Handling Error Cases Exploring fp-ts (2)

In any codebase there are several paths which can fail. Like I discovered with handling nullable values I want to flow through the code and deal with errors gracefully and in a logical manor. Too many times have I found I’ve written a tangle of if statements and try / catch blocks which make reading a logical set of instructions hard.

The Exploring fp-ts series:

To work with errors I found a good place to start was to use the Either type. It represents a value which could be one of two possible types, either the type we specify first (the one on the Left) or the type we specify second (the one on the Right). Something like this:

Either<Error, IPerson>

I found that if a function creates an error directly then it should return an Either. Here is an example of how I might display some information based on a number of steps. Any of these steps could error but I can handle any of the error cases within the fold at the end.

import { fromNullable } from 'fp-ts/lib/Either'
getRecurringPayment(person)
  .chain((payment) => calculateAmount(payment))
  .chain((amount) => affordability(amount))
  .fold(
    (err) => {
      console.log(
        'Something went wrong',
        err
      )
    },
    (affordability) => {
      console.log(
        'Affordability rating',
        affordability
      )
    }
  )

The fold here provides a way of taking the current value out of the type it is in. An Either could have two possible states and so we provide it a function to handle each of them.

Common Error Structure

I’ve found that it reduces a lot of complexity–and therefore good practice–to standardise a common error structure early. Once you have this in place every error passed around our system conforms to a known structure.

I call this error structure IError and use a simple method for extending the built in JavaScript Error to conform to it.

I’m also very aware that JavaScript can throw pretty much anything as an error. So any error that is caught will need to be checked, unless I resolve it to the common error structure previously designed.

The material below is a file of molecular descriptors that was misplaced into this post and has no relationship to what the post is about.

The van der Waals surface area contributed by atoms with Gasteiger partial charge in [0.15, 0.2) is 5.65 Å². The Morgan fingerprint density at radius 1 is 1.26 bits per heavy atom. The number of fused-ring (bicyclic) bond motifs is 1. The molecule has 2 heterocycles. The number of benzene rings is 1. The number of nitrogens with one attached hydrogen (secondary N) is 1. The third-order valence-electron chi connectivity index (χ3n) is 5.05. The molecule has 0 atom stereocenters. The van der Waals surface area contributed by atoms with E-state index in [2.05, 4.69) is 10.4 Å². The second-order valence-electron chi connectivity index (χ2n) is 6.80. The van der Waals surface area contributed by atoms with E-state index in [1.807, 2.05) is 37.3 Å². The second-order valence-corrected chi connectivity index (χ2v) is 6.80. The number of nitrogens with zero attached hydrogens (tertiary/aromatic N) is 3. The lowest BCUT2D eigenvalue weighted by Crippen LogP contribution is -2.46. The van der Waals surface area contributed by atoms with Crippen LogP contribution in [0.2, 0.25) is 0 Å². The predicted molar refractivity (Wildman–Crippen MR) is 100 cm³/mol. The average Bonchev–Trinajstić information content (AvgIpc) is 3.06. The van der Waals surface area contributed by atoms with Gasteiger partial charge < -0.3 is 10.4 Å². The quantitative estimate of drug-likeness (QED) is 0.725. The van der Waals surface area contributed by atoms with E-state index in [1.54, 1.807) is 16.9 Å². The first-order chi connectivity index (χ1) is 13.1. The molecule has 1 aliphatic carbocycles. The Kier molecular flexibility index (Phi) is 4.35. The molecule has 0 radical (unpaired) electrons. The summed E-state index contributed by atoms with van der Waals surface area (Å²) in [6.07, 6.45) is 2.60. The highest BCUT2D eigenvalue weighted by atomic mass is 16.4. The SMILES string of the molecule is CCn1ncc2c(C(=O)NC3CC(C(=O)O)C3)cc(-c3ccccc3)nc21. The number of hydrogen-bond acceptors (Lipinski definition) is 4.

With this in mind I have a resolveCommonError function which can be given anything but will always return an IError. The type signature would look like this:

resolveCommonError: (err: any) => IError

For the remainder of this article I will refer to errors as IError because of this.

Try / Catch

I found that I often don’t want to return an Either. Our code also needs to integrate with outside libraries which don’t use fp-ts. In both of these cases I need some way of gracefully catching any resulting error and converting it to an Either.

In these cases I use the tryCatch function. It will catch any errors and allow you to resolve them.

import { tryCatch } from 'fp-ts/lib/Either'
getListOfPeople()
  .chain((people) =>
    // Get first person in list
    tryCatch(() => head(people), resolveCommonError)
  )
  .map((person) => person.favouriteNumbers)
  .chain((favouriteNumbers) => {
    // Get first number
    return tryCatch(() => head(favouriteNumbers), resolveCommonError)
  })
  .fold(
    (err) => {
      console.log(
        'An error I can rely on',
        err
      )
    },
    (first) => {
      console.log(
        'The first item is',
        first
      )
    }
  )

Working with lots of potential errors

I want to transform each value within an array of which any could produce an error. We looked at a similar thing with the Option type and you can do the same things when working with Either.

I’ll take a similar idea, I want to pass every name in an array through my nice name converter. There is a potential for errors to happen during this conversion so I’ll wrap the function which converts each name with tryCatch.

I’ll need to use traverse, remember it does two things:

  1. You give it a function to process each item and return an Either
  2. It converts this new array of Eithers to an Either holding an array of values.
// We start with an array of strings
[string, string, string]

// 1. We then have an array of Either
=> [Either, Either, Either]

// 2. We end up with our resulting array of
// strings inside an Either
=> Either<IError, [string, string, string]>

When an error occurs I want to stop processing the names and fallback to a default which for simplicity I’ve chosen ['Not all names were nice']. Here is what that would look like.

const niceNameCheck = (name: string) => {
  if (/dude/i.test(name)) {
    return 'Nice name'
  } else {
    throw new Error('Bad name')
  }
}

const names = [
  'Bob Smith',
  'Andy Hedge'
]

const niceNameDude = (name: string) =>
  tryCatch(() => niceNameCheck(name), resolveCommonError)

const result = traverse(either)(names, niceNameDude)
  .getOrElse(['Not all names were nice'])

deepEqual(result, ['Not all names were nice'])

Sometimes, I’m not concerned about the error and just want to provide a default if an error occurs. To solve this I used the same .alt() pattern I used for Option in the previous article.

const names = [
  'Dude Smith',
  'Andy Hedge'
]

const niceNameDude = (name: string) =>
  tryCatch(() => niceNameCheck(name), resolveCommonError)
    .alt(right('Be a dude'))

const result = traverse(either)(names, niceNameDude)
  .getOrElse([])

deepEqual(result, ['Nice name', 'Be a dude'])

I have found that it is a lot easier to visualise working with lots of data in this way. It allows me to reason about a single item and then apply that reasoning to all in a very similar fashion.

View some code examples

I’m continuing to experiment with different patterns for functional–and in this case Monadic–error handling. You can take a look at some example code in the companion exploring-fp-ts-series Github repo

There are a few things I’ve not looked into as part of this article but they can wait for another day.


Cover Photo by Johannes Plenio on Unsplash